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THREE peace campaigners jailed after a peaceful protest against nuclear weapons in Scotland have been found guilty of an alleged breach of the peace and “admonished” — the lightest sentence Scottish courts can give.
However, campaigners criticised the charges as “absurd” yesterday and said that any sentence against peaceful protesters was “intolerable.”
Angie Zelter, 66, from Knighton in Wales, Brian Quail, 79, a retired teacher from Glasgow, and Sam Donaldson from Hull were among a group of protesters arrested on July 13, during a demonstration at Royal Naval Armaments Depot Coulport, a nuclear warhead storage base at Loch Long in Argyll.
The three were detained after chaining themselves together and blocking the entrance to the base.
In court in Dumbarton, they were told that they would be bailed on the condition that they stay away from the two bases. They refused, insisting that peaceful protest was their right.
They were jailed by the court and remained there for 16 days before another court released them.
On Thursday, they were back in the Dumbarton court to face charges of breach of the peace.
All three argued that Trident was a far bigger crime than protesting against it.
Justice of the Peace Alison Symon found all three guilty but merely gave them an admonishment.
Ms Zelter told the court she intended to continue her involvement in disruptive protests at the base until Trident was removed. Mr Quail refused to accept the guilty verdict.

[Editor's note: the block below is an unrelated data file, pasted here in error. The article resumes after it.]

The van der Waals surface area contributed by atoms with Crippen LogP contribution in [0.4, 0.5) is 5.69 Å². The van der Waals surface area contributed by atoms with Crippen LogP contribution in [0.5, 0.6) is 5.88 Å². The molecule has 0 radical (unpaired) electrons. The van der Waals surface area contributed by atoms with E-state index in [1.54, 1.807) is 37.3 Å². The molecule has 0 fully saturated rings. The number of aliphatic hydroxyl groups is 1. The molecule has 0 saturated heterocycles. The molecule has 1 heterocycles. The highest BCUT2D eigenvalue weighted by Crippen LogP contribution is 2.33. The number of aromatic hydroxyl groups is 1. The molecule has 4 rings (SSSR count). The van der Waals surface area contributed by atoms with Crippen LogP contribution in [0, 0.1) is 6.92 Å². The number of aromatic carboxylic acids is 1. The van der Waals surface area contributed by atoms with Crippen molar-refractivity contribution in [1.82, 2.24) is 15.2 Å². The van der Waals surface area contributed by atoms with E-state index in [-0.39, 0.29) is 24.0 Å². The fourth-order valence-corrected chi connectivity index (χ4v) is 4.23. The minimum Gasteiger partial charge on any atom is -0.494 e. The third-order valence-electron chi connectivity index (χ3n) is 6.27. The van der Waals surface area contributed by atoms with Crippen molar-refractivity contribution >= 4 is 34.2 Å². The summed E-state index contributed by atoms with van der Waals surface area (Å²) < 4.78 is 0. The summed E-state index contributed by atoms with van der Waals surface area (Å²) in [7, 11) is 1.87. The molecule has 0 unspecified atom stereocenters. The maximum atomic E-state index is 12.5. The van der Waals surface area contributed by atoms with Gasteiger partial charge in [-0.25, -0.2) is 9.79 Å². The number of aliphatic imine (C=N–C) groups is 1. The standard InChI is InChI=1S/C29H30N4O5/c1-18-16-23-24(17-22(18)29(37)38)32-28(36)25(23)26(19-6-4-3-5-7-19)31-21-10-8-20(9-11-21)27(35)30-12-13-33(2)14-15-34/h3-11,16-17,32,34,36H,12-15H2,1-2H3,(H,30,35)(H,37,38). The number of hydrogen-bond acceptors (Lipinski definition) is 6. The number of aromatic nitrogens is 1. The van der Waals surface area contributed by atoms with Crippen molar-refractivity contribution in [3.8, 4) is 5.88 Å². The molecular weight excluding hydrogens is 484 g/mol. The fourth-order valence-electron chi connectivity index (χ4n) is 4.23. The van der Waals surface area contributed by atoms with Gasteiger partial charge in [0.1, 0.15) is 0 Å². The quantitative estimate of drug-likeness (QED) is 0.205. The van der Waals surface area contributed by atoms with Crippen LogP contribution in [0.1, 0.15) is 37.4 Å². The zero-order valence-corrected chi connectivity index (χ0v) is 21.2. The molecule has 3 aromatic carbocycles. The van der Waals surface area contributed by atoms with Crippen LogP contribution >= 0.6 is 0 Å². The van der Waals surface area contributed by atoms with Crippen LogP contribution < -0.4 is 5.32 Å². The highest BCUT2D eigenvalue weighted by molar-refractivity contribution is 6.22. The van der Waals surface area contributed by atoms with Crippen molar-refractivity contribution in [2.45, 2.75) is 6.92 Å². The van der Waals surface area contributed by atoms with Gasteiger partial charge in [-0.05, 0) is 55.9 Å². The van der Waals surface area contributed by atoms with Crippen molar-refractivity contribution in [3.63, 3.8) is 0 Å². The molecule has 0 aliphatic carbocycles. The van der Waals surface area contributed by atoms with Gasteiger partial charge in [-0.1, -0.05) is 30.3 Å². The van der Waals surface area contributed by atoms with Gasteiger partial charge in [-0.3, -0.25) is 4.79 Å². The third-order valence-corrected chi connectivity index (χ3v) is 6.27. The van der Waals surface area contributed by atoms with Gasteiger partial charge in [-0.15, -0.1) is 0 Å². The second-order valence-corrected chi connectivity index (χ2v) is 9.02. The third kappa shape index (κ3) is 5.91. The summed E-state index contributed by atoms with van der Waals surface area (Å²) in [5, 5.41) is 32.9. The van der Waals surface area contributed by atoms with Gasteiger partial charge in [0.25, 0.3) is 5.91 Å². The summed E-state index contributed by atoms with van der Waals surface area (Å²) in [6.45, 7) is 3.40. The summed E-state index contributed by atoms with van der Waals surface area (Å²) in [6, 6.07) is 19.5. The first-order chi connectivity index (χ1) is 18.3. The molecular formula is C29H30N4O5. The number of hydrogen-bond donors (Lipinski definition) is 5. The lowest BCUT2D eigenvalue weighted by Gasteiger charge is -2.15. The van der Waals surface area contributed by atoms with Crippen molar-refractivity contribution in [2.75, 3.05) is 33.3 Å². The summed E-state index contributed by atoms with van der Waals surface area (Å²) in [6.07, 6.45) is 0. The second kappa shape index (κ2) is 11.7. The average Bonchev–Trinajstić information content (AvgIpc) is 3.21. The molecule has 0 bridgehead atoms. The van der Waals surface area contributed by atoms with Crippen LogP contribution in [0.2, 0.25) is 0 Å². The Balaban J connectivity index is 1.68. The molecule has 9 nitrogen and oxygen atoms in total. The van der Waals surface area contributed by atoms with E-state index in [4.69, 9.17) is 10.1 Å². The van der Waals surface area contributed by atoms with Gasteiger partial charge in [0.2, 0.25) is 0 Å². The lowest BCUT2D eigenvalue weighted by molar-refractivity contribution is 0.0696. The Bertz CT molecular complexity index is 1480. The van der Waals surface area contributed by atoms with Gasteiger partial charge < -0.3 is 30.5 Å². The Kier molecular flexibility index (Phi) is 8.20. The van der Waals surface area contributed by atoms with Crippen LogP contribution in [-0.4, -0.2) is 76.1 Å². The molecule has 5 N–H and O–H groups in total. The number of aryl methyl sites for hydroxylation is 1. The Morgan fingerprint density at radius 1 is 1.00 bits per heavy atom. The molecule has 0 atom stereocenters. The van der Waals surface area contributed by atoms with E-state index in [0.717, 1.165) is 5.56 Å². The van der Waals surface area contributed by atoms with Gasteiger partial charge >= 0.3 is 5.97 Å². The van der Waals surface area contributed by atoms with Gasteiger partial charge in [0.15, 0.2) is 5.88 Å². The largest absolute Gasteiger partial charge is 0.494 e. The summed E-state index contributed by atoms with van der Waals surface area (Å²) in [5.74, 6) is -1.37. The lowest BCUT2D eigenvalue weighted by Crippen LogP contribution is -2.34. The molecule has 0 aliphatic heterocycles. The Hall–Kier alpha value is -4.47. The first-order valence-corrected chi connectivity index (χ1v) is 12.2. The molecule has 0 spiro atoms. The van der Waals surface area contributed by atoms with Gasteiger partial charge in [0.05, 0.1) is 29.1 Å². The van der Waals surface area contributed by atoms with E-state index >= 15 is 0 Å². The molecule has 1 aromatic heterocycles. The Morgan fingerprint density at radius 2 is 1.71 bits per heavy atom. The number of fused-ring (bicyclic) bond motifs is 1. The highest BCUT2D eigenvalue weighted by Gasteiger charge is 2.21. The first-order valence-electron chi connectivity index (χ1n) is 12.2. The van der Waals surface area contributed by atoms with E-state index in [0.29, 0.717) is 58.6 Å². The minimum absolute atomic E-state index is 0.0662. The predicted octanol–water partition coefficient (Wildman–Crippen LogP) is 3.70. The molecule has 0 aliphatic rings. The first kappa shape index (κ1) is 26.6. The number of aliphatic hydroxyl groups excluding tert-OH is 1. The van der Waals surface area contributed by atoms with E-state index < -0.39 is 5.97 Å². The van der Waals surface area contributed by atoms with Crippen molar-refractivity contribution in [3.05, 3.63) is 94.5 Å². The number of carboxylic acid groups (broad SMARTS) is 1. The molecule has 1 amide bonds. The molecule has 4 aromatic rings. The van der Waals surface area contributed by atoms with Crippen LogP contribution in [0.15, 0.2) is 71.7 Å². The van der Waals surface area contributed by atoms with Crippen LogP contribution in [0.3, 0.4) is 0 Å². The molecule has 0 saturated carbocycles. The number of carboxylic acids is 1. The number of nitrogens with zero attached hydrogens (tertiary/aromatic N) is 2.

The three are supporters of the Trident Ploughshares campaign.
David Mackenzie of Trident Ploughshares said: “Those present in the court today felt that JP Symon gave the protesters a fair and respectful hearing but saw herself as having no option but to take account of the current legal tests for establishing a charge of breach of the peace.
“At the same time, that charge is utterly absurd, given the completely peaceful actions of the protesters on the one hand and the palpable criminality of the UK’s weapons of mass destruction on the other.”
He said the Scottish people and their government opposed Trident, adding that any punishment of peaceful protesters was “intolerable.”
Mr Quail praised Ms Symon for the leniency of his sentence.
“My initial reaction was relief,” he said. “She found us guilty but admonished us and that got a warm round of applause from the court — and myself.
“The magistrate was clearly taking into account what we said. It was a heroic decision on her part.”
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